The Stonewall Riots, also called the Stonewall Uprising, began in the early hours of June 28, 1969 when New York City police raided the Stonewall Inn, a gay club located in Greenwich Village in New York City. The raid sparked a riot among bar patrons and neighborhood residents as police roughly hauled employees and patrons out of the bar, leading to six days of protests and violent clashes with law enforcement outside the bar on Christopher Street, in neighboring streets and in nearby Christopher Park. The Stonewall Riots served as a catalyst for the gay rights movement in the United States and around the world.
The 1960s and preceding decades were not welcoming times for lesbian, gay, bisexual and transgender (LGBT) Americans. For instance, solicitation of same-sex relations was illegal in New York City. For such reasons, LGBT individuals flocked to gay bars and clubs, places of refuge where they could express themselves openly and socialize without worry. However, the New York State Liquor Authority penalized and shut down establishments that served alcohol to known or suspected LGBT individuals, arguing that the mere gathering of homosexuals was “disorderly.” Continue reading from The History Channel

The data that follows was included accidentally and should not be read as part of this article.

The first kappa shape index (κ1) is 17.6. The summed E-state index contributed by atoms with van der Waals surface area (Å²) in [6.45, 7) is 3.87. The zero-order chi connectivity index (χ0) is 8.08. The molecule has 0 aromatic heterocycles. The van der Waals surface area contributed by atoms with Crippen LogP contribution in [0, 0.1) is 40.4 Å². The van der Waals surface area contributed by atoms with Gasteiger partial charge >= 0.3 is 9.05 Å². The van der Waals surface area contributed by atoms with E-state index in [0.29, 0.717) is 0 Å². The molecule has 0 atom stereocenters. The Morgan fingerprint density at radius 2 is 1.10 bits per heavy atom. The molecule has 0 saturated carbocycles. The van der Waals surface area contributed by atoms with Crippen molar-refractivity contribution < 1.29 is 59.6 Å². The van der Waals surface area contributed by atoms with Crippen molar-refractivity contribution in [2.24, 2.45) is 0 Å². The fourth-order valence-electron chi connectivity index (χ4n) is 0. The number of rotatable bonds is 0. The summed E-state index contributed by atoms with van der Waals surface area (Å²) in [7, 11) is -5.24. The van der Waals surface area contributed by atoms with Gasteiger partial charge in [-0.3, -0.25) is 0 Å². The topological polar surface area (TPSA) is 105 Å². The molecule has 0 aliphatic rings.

At the time of the uprising, consensual sexual relations between men or between women were illegal in every US state except Illinois. Gay people could not work for the federal government or the military, and coming out would deny you a license in many professions including law and medicine.
The laws in New York state were particularly punitive despite - or perhaps partly in response to - a growing number of gay men and women moving to New York City from across the US. Thousands were arrested each year in the city for ''crimes against nature", solicitation or lewd behavior. Some had their names published in newspapers, which meant they lost their jobs. Even what you wore was policed - fewer than three pieces of clothing deemed appropriate to your gender could put you in handcuffs.
There was no refuge for them in bars or nightclubs. The local liquor laws in New York City were interpreted in a way that meant serving alcohol to gays and lesbians could close down any licensed premises because that made the venue "disorderly". Dancing with someone from the same sex could be interpreted as a "lewd" offense.
A crackdown on the city's gay bars began in the early 1960s. The Mafia stepped in to run many of them, charging more for watered down drinks and paying off the authorities. Despite this exploitation by the Mob, patrons of the Stonewall Inn regarded it as a sanctuary, a rare place for self-expression and affection. Uniquely, it had a dance floor.
As the raids increased in frequency in the summer of 1969, with a mayoral election looming, the Stonewall became an obvious target. It was run by criminals and it sold alcohol without a license. There were also rumors the Mafia was blackmailing its wealthy customers. But as the police closed in, they had no idea what they were walking into - the sense of injustice was palpable, not just from the recent raids but a number of vigilante attacks. On the hottest night of the summer, all this tinderbox needed was a spark. Continue reading from BBC News